Did you know that before TV, tennis balls were white? The color was changed so that the balls would show up better on camera. There's a lot you may not know about the history of sports and television. Think you're an expert? Take this fact-or-fiction quiz to test your knowledge!
The German broadcast of the 1936 Olympics went live just in time to show American Jesse Owens winning the finals of the 100-meter sprint.
Television actually hurt minor league teams. It allowed fans to choose nationally televised broadcasts of major league teams over sitting in the bleachers to watch their local, minor league teams.
Most studies show that televised sports inspire fans to their own feats of athleticism; thus, TV sports create more, not fewer, sports participants.
While this idea has been proposed a number of times over the years, the size of the NHL goal has resisted change so far.
The first sports radio broadcast was of a boxing match from Motor Square Garden in Pennsylvania, while the first televised event was a 1939 football game between the Princeton Tigers and the Columbia Lions.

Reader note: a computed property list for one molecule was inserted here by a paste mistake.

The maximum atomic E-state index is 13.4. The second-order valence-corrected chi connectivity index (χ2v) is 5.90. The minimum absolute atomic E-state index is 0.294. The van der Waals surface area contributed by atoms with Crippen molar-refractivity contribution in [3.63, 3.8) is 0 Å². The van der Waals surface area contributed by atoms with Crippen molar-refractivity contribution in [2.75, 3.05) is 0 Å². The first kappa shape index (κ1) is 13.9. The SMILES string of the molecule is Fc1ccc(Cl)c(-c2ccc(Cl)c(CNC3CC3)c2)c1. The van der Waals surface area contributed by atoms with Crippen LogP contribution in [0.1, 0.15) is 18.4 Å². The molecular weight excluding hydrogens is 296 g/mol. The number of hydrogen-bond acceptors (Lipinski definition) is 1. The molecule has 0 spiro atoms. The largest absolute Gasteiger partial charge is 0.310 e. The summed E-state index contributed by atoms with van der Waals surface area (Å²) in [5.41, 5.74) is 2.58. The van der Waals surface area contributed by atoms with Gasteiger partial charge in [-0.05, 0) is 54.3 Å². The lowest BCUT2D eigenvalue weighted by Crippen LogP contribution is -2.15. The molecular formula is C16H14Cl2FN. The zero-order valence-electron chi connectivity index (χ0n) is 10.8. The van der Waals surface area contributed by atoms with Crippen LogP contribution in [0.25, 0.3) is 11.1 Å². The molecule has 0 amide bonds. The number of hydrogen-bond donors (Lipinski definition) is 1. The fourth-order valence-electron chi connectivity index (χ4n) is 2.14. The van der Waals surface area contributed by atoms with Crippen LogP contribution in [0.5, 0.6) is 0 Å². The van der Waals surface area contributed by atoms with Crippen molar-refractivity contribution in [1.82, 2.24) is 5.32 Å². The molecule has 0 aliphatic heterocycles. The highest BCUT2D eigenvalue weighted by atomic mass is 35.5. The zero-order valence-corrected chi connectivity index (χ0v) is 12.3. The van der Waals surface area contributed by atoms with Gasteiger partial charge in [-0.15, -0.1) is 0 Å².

The trick is in the words: Instant replay is the taping and rebroadcasting of especially exciting plays, first used in 1963 in an Army/Navy football game.
While they're much maligned in the rugby community, television umpires watch the game on a screen and assist with officiating.
Archive photos show that these yell captains were attired quite differently from modern cheerleaders.
Talk about time delay. It took two days for this Olympic film to reach Europe from the U.S.
NBC argued that showing edited versions of "live" events allowed the network to ensure that only the most exciting programming was shown.